Invisible Years: A Family's Collected Account of Separation and Survival During the Holocaust in the Netherlands
A Family s Collected Account of Separation and Survival During the
The Holocaust memoir of a Dutch family who evaded arrest and deportation by the Nazis. Told through letters, diaries, and interviews, and illustrated with photographs throughout, this detailed account brings a new perspective to one of history’s most horrific chapters.
During the Second World War, as the Nazis tightened their grip on the Netherlands, the Jewish population was slowly restricted from public life—everything from owning a bike to having a job was forbidden. Sensing the murderous consequences of deportation, Daphne Geismar’s family—her parents, grandparents, aunts, and uncles—decided to separate and go into hiding. Parents and children were torn apart, living for years in isolation behind a church organ, below floorboards, or even in plain sight.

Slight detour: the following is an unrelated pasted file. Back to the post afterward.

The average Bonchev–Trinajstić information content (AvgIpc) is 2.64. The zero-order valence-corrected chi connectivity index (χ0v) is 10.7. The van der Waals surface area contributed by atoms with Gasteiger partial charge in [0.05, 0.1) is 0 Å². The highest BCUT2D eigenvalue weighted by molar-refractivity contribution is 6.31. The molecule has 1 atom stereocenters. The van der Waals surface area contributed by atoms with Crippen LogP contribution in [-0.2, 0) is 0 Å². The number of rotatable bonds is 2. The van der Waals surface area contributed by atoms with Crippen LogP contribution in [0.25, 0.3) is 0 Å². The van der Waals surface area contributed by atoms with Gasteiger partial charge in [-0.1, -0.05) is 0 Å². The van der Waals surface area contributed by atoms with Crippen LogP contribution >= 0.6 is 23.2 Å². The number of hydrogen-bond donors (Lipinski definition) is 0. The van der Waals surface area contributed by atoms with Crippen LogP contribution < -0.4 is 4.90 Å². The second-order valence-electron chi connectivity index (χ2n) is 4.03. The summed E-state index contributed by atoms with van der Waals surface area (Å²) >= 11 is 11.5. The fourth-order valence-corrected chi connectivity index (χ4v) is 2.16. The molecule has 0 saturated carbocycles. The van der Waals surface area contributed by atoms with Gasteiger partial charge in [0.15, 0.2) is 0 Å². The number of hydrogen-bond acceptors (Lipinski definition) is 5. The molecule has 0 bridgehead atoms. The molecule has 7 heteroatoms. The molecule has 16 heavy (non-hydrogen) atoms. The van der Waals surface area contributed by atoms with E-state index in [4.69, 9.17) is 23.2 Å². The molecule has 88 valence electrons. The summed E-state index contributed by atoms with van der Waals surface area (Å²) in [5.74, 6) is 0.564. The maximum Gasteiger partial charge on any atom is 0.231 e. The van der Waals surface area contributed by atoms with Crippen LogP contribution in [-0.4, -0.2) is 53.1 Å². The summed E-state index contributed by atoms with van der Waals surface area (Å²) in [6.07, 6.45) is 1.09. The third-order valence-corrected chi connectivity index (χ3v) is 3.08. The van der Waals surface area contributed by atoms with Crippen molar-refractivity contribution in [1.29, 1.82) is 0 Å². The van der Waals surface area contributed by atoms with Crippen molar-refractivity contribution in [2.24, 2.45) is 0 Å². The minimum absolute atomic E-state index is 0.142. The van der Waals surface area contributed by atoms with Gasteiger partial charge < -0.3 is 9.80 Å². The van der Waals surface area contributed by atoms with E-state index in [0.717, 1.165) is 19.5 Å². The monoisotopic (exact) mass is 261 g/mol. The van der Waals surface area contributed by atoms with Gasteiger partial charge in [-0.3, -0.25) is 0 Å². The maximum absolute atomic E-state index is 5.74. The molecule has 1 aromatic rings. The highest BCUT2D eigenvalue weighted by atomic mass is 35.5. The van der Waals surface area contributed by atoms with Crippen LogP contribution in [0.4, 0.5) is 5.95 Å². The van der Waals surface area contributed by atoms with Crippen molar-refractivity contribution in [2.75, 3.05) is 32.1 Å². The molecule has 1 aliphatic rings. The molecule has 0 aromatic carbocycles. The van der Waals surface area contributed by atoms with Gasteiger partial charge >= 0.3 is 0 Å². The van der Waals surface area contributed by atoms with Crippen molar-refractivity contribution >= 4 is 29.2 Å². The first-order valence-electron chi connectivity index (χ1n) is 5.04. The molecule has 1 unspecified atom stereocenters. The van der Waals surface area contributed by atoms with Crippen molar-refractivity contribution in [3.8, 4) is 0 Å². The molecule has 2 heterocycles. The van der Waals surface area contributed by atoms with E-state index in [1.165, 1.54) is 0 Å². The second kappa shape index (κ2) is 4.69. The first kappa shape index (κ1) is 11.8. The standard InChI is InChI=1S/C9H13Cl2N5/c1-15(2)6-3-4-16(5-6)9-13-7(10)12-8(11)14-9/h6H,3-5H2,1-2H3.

While timelines and notes provide context, we hear the voices of young Mirjam, sent by her parents to live with a family of strangers; Judith whose braids were cut to make her look less Jewish; Nathan, taken in and given false papers by a Dutch soldier. Ordinary people whose collective story is one of resilience and resistance, survival and compassion.
“This is an important book because many people don’t know what took place in the Netherlands during the Nazi occupation....[The] fascinating story also highlights the courage of the rescuers involved in that dangerous undertaking. It is a story that must be told to inspire others never to give up even when it seems all is lost.”—Mordecai Paldiel, Former Director, Righteous Among Nations, Yad Vashem
For readers of history and memoirs, this family’s story, Invisible Years, challenges readers to follow this example of resistance to inhumanity.
Daphne Geismar is a teacher, researcher, and book designer whose clients include many of the world's most prestigious museums.
Robert Jan van Pelt is a Holocaust scholar and the leading authority on Auschwitz.